CLUTE: Oh yeah, if it were the case that I was in a position of saying that I think SF should be written in a particular way. But I don't think I have ever suggested that X is the way to do Y, as though any formal description of SF were a haiku that would cover the whole of the reality of the thing examined. I have certainly made suggestions, of course, like anyone. I was on a panel about urban fantasy, and my way of understanding of urban fantasy proved quite different than that of most relatively young writers. But when I said urban fantasy was a way of narrating a modal understanding of how we live immersed in the world cities of our time, I wasn't suggesting that the only way to write it was in conscious adherence to that. Urban fantasy in the hands of 2011 is a narrative vaguer and far more profound [Clute says in an ironic tone] than that.

SCHWEITZER: What I have in mind is the relationship between the definition and the actual creative act. If you set out to write sword & sorcery, for example, and you're writing to the definition, then you are probably defining the story form by its clichés. It's defined as having these elements, and if you take them away it's not sword & sorcery. I should think that the thing for the writer to do is ignore theory and ignore the prescribed model, and just write.

CLUTE: You sound like a fish that has managed to escape the aquarium and thinks it can continue to breathe without some really good advice about oxygen. I don't see anybody can write as someone who doesn't know or pays no attention to any of the rules. I think we are always paying attention to the rules. I think this does not mean that we are rigidly adhering to a written down set of maxims. But we're paying attention to the rules all the time, especially in the fields that we work in.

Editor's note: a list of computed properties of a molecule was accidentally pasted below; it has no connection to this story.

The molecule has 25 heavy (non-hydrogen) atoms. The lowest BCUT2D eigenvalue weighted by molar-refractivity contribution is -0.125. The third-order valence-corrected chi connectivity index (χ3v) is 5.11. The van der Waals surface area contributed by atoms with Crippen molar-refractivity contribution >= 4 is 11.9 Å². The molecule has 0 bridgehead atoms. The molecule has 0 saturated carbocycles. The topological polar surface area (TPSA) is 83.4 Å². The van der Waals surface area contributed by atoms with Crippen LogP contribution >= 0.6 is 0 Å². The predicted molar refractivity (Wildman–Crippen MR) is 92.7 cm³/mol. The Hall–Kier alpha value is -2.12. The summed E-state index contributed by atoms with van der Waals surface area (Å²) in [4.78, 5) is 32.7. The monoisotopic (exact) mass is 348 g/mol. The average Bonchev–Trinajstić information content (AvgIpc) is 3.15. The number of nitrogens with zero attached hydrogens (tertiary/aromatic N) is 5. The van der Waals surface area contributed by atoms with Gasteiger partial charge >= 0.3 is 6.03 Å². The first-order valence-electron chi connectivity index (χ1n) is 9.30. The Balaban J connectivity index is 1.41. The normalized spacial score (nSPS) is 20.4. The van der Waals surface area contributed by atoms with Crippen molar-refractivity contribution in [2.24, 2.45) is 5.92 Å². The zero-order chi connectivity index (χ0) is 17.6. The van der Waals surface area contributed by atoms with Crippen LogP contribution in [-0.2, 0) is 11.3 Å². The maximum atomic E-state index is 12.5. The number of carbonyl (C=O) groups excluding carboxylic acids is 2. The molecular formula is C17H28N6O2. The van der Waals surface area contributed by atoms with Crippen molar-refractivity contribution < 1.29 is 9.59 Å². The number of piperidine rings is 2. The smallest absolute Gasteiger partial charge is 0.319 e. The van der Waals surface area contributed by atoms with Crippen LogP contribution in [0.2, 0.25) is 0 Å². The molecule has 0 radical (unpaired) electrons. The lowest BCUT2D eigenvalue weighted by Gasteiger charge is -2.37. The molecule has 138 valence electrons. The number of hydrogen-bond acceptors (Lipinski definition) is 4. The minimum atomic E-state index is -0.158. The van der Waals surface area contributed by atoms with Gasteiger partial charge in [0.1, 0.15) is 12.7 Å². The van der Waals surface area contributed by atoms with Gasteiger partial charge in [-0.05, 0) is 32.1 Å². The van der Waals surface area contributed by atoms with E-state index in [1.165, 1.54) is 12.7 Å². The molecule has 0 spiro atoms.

SCHWEITZER: Do you think that there are simply certain universal traits of narrative which work and really don't change? I think so myself. If you read, say, Apuleius's The Golden Ass, which is almost two thousand years old, it reads remarkably like a modern fantasy novel, a Terry Pratchett novel, at least until the last chapter.

CLUTE: This seems to be absolutely clear, when you see it at that level and it's hugely difficult to put into words. I keep on trying, myself, to work out ways to lay down a few things. I have certainly laid down for my own satisfaction a variety of ways of trying to get at - to use a term that apparently I invented, though I was not aware of inventing it because it just seemed to be a word - what makes material storyable. To discover what is storyable and how it becomes storyable out of discourse and what is the particular, intense, magical affinity between a story and the way the human psyche works, that's sort of beyond me to capture, but I don't know if it isn't beyond a lot of people. All we know is that it's there. We begin to intuit that the more purely visible the story is when you're telling it, the more the story is like magic. We are story creatures. We live in story-shaped worlds. We tell story-shaped stories. "And then, and then, and then." Then is miraculous.

SCHWEITZER: What do you make of various writers who attempt to dispense with narrative? How far can you cut away narrative forms and still have something of interest?